Ford Bronco II 2.9L V6

Because ours was a 1988 model it had the fuel injected 2.9L V6 rather than the earlier 2.8L carburetor equipped unit. A Mitsubishi 2.3L diesel was also offered in 1986 but I’d imagine they are quite rare. The 2.9L engine put out a decent 140hp and coupled with a five-speed manual gearbox, gave reasonable performance. While certainly not as responsive as the 2.5L four cylinder and five-speed in her Dodge Shadow, both shared an occasional overheating issue. Apparently these early 2.9L engines are known for overheating and cracking their heads. The flaw was fixed in later 2.9L V6 production years with a new head, but only after the little Bronco II was out of production. I would not be surprised if ours had those issues and more because if you left it idling or got stuck in traffic for too long it would start getting rather warm and making some extremely loud knocking noises (banging, really). Fellow drivers would stare in disbelief. I don’t believe it ever stranded us again after the first day but I could never trust it.


By reputation, the Bronco II is a fine off-roader but overheating is not generally a desirable attribute in an off-road capable vehicle. While I had a desire to try out an off road adventure there was an additional reason I didn’t venture onto any trails with the Bronco. The transfer case shifted into four wheel drive just fine. You could even go into high range four wheel drive on the fly at low speeds. Shifting to low range required coming to a stop but even then it shifted nicely. Shifting out of 4L (four wheel drive low range) required shifting to to 2H (two wheel drive) then backing up a little to unlock the hubs. This didn’t work quite as smoothly as I found out. We were scheduled to drive to up to Calgary which was a good two and a half hour drive with some friends. I thought I’d show them my spiffy 4×4 vehicle by popping it into 4L and climbing a small mound of dirt. That was fine until it came time to head out and I couldn’t get it back into two wheel drive. About ten minutes of shifting and backing up I was finally able to unlock two wheel drive (and highway speeds) but that little bit of showing off sure backfired that day.

Rollover Bronco

We did a lot of highway driving at the time and the overheating issue generally didn’t rear its ugly head on the open road, but we did have a big scare in it. To set the stage I will mention that we live in one of the most windy places in North America and that the wind is quite consistent going from west to east. The Bronco II is a tall, short vehicle and as such, susceptible to cross winds. My wife was driving and we were heading south at the time. We’d come up behind a slow moving semi and just as she was finishing passing it, a great gust of wind blew across the front of our car (the rear being shielded from the wind by the semi likely made the situation worse). While it certainly felt like we tipped onto two wheels, we likely weren’t but there was still definitely that sick feeling of being out of control for several seconds before she manged to get the Bronco back under control. There was an investigation into Bronco II rollovers in 1989 but it concluded rollover rates were similar to other SUVs of the era. I can’t recall how long we owned it after that but it could not have been long.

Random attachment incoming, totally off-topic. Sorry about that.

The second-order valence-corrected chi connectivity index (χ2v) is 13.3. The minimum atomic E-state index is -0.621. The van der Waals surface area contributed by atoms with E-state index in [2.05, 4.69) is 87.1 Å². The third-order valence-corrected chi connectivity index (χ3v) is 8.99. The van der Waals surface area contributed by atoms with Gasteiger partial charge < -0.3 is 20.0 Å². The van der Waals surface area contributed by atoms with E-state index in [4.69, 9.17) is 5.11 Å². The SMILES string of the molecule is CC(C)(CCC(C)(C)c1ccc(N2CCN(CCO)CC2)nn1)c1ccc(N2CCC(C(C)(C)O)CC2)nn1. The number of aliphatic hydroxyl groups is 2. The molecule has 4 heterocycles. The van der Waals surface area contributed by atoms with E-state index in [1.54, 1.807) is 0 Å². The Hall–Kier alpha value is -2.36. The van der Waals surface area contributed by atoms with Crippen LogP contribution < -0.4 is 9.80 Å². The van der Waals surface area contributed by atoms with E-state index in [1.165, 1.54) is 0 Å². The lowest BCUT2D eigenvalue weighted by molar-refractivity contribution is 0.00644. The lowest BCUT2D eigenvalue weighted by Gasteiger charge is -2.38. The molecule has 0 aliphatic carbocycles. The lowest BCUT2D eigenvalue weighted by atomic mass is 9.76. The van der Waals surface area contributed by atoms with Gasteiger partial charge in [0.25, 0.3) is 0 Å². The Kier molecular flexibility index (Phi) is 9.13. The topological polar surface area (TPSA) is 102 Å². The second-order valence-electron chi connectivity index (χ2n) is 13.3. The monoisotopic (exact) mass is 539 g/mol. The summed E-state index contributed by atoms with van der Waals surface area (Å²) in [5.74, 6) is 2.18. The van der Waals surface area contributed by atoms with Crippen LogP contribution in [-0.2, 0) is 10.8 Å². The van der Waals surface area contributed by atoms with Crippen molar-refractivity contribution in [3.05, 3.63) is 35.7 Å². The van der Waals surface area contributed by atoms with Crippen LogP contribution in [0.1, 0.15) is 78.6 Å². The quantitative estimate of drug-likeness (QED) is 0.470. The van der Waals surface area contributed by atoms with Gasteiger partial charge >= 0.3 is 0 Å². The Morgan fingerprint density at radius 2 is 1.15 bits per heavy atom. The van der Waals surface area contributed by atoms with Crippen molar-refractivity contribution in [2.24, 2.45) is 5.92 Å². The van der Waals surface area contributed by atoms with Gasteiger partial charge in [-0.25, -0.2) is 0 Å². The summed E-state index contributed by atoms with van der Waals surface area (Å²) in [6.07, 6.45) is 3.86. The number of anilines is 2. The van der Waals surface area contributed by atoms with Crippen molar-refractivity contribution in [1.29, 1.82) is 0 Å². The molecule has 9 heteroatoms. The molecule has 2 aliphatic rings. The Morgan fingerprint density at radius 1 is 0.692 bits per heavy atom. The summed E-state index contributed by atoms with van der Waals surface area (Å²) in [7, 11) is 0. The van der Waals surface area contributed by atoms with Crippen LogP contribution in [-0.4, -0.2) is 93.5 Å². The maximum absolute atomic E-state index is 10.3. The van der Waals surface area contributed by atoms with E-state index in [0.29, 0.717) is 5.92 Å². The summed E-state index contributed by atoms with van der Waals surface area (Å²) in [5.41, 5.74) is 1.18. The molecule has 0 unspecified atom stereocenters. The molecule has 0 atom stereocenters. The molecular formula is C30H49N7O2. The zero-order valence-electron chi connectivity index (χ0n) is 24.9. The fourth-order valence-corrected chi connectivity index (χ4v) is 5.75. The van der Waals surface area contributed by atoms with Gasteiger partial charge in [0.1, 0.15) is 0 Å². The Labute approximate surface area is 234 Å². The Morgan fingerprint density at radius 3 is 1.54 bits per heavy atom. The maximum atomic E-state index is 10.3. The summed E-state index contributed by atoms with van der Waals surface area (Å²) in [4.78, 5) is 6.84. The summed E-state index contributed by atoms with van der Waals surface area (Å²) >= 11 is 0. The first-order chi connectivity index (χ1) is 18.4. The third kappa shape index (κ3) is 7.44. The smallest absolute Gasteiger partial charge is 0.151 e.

1984 ad

Overall the Bronco was a bit of a mixed bag. It was our first big purchase together, giving us six months or so of somewhat reliable transportation, and without costing too much to own. On the negative side, it could be rather embarrassing with its loud knocking and I could never trust it enough to take its tires off road. In fact every time I drove it, I mentally prepared myself to call the scrapyard to haul it away and walk home. There is also the nagging regret for me on the SHO road not taken. It likely wouldn’t have worked out much better on the reliability front but I bet it would have been a lot more fun. We drove my Z28 for the next few summer months then upped the budget considerably when we bought our next joint vehicle.